(Hideki Matsuyama is attempting to become the first amateur to make the cut at consecutive Masters since 1999. Photo by David Cannon / Getty Images)
1. Leader Lee Westwood, ranked No. 3 in the world, matched his career-best score in the first round of a major championship with a 67. The first two times he opened with that number, at the 2010 Masters and 2010 Open Championship (St. Andrews), Westwood posted his only solo second-place finishes. He went into the day with a career first-round average of 72.44 in majors and 74.0 at Augusta National. The score gave him a first-round lead for the first time in 56 major starts.
2. Henrik Stenson, who led much of the afternoon in his attempt to become the first Swede claiming a major, made as many eagles as bogeys (two apiece). Typically that makes for an excellent day. But Stenson slashed his way through a quadruple-bogey 8 at the 18th, his fourth "other" (triple bogey or worse) in 19 rounds at Augusta National, and collapsed to 71. That was the seventh all-time quad at that hole, matching the highest score there in tournament history. But Stenson, who broke the fourth-hole record with an 8 last year en route to an 83, also joins Arnold Palmer and Masashi (Jumbo) Ozaki as the only men to hold high-score records at multiple Masters holes.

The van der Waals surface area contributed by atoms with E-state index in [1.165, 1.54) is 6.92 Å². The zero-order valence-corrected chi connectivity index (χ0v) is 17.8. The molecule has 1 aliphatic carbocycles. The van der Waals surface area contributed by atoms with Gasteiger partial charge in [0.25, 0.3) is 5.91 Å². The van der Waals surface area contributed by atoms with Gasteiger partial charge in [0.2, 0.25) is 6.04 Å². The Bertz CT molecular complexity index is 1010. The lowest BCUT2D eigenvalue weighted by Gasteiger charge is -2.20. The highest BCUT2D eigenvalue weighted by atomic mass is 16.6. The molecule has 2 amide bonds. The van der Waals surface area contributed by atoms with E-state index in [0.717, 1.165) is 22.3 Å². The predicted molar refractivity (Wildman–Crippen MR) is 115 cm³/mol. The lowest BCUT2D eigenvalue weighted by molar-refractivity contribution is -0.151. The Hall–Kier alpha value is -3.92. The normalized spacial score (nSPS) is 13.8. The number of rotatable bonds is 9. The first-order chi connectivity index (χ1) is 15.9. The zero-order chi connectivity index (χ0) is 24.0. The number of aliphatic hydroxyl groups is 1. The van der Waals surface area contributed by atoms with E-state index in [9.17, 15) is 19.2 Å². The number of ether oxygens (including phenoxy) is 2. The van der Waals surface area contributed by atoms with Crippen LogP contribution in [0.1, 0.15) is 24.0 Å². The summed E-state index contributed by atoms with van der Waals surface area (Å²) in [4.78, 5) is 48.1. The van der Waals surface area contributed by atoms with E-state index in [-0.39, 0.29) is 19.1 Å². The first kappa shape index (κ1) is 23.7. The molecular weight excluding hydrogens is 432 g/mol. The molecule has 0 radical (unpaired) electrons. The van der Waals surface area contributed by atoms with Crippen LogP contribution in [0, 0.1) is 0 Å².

3. Hideki Matsuyama of Japan, the two-time Asian Amateur Champion who tied for 27th last year, shot 71 to hold a share of 14th place. He is attempting to become the first amateur to make the cut in consecutive Masters since Matt Kuchar in 1998-99 (T-21, T-50).
4. Six of the top 10 players in the world entering the week shot 72 in the first round: Hunter Mahan (fourth), Martin Kaymer (sixth), Tiger Woods (seventh), Charl Schwartzel (eighth), Justin Rose (ninth) and Webb Simpson (10th). No. 2 Rory McIlroy and No. 5 Steve Stricker had 71s while No. 1 Luke Donald shot 75 to trail by eight.
5. The top 10 included Paul Lawrie, ranked 186th, making his first Masters start since 2004 and posting his first sub-70 round at Augusta National (69). Best finish at Augusta National: T-15 in 2003.
6. The field scoring average of 73.368 was the highest first day at the Masters since a 74.181 posting in 2008. The first hole was the day's most difficult (4.379), allowing only three birdies against 26 bogeys, five doubles and one "other." Eight holes gave up fewer than 10 birdies on the day. The easiest hole? The second (4.642) surrendered two eagles and 39 birdies against only seven bogeys and a double.
7. Despite the sunshine and calm of the round's early hours, it took until 11 a.m. for Martin Kaymer to become the first player to birdie consecutive holes (7th-8th).
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